When the hitting sessions ended on the back fields at Roger Dean Stadium, Cabrera was mobbed by autograph-seeking fans as he advanced from one field to the next. As he walked slowly, he signed as many autographs as he could before continuing to take his hacks in the cages.
Now the highest-paid Marlin, Cabrera invariably assumes a leadership position on the young club.
"For me, there are vocal leaders and guys who go out there and do it and the guys who follow them," new manager Fredi Gonzalez said. "He's a guy who goes out and plays. For me, if you go out there and play every day, that's a guy who is a leader.
"The coaching staff here that was here from last year -- and they know him -- they say he's a great guy in the clubhouse. He goes out and leads by example."
Still only 23, the native of Venezuela recently won an arbitration hearing that awarded him a $7.4 million salary for 2007. Teammate Dontrelle Willis is second on the team's payroll hierarchy after signing a $6.45 million deal.
The two young superstars are the faces of the franchise. And Cabrera, who is eligible for free agency after the 2009 season, is hopeful to remain a Marlin for a long time.
"I want to be here. I want to play with this team. I don't know what they're going to do. But I love this team," Cabrera said. "This is a franchise that gave me the opportunity to play in the big leagues. They gave me the opportunity to sign in pro ball. They gave me a lot of chances to play at this level. That's why I want to stay here. I want to help this team make the playoffs. I want to live here."
The team's ability to sign stars like Cabrera and Willis long-term hinges largely on the efforts to secure funding for a new stadium. Progress is being made on the stadium front, but the rising costs for star players makes signing them more difficult.
Asked about the importance of a new stadium in terms of keeping the team together, Cabrera said: "It's very important. If we get a stadium, it will be better for the team. I think we're going to have a lot of fans, and everything would be better."
Called up from Double-A at age 20 in 2003, Cabrera played half a season as a rookie and was instrumental in the Marlins winning the World Series.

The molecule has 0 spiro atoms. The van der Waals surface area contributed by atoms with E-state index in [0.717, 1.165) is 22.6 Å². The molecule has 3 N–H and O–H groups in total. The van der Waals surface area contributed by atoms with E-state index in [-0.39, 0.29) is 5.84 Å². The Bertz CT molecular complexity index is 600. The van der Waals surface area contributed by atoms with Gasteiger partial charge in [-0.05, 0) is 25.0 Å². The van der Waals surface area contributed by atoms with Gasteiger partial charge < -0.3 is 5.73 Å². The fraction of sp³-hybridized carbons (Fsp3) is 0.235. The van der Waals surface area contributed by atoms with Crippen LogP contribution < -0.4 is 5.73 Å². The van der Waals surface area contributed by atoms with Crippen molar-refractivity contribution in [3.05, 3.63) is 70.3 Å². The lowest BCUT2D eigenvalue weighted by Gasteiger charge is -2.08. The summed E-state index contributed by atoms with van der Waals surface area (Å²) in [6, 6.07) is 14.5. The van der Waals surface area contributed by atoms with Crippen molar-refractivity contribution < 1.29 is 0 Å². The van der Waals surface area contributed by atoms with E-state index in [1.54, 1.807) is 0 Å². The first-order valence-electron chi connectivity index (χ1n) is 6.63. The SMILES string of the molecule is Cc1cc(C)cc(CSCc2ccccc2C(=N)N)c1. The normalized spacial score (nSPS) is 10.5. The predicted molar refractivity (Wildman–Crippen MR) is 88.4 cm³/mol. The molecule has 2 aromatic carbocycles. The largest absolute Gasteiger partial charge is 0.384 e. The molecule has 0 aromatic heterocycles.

In each of his first three full big-league seasons, he's been voted into the All-Star Game by his peers.
Posting huge numbers is commonplace for the slugger who turns 24 on April 18. He batted .339 with 26 home runs, 50 doubles and 114 RBIs in 2006.
In 2006, Cabrera finished second in the National League batting-title race to Pittsburgh's Freddy Sanchez.
"He can do as much as he wants to," Willis said. "He's that good. He's our Manny Ramirez -- top five every year in the MVP voting. It's fun to watch. I set the bar very high for him because he's that smart, he's that strong and he wants to be one of the great ones."
His productivity is astounding when you consider he plays in a park that is pitcher friendly, coupled with the fact he was surrounded by rookies in 2006. Frequently either pitched around or dealt with carefully, Cabrera stayed focus on taking what the situation offered.
Rarely did he overextend his swing in hopes of delivering the big hit last year. If he was pitched away, he took the single to right field rather than attempting to pull the ball for a homer.
One of Cabrera's objectives in 2007 is to cut down on his 108 strikeouts from a year ago. That number already has decreased over the years. In 2004, he fanned 148 times, and in 2005 the number was trimmed to 125.
"I have to make more adjustments at home plate, be more patient and not swing at a lot of bad pitches that I used to," he said. "I want to drive in more runs to the plate. I want more RBIs, that's what I want."
Cabrera enters camp under a bit of controversy. Recently, the slugger missed some fan-related functions in South Florida.
After playing Winter League ball in Venezuela, he remained home and didn't attend an awards dinner and FanFest at Dolphin Stadium.
The team expressed that it was disappointed that he three-time All-Star was not on hand. Apparently, there was a breakdown in communication, because Cabrera said he had some personal matters, including the health of his father, to tend to in Venezuela.
That message wasn't delivered to the team.
With the FanFest flap and arbitration behind him, Cabrera and the team insist there are no hard feelings.
"We've talked, and they know I missed it because of my dad," Cabrera said. "I know they understand that. That's over. My job is to play baseball.
"I love this team because they gave me an opportunity to play in the big leagues. I love this team, and that's why there are no hard feelings. I love it in Miami, and I want to stay here."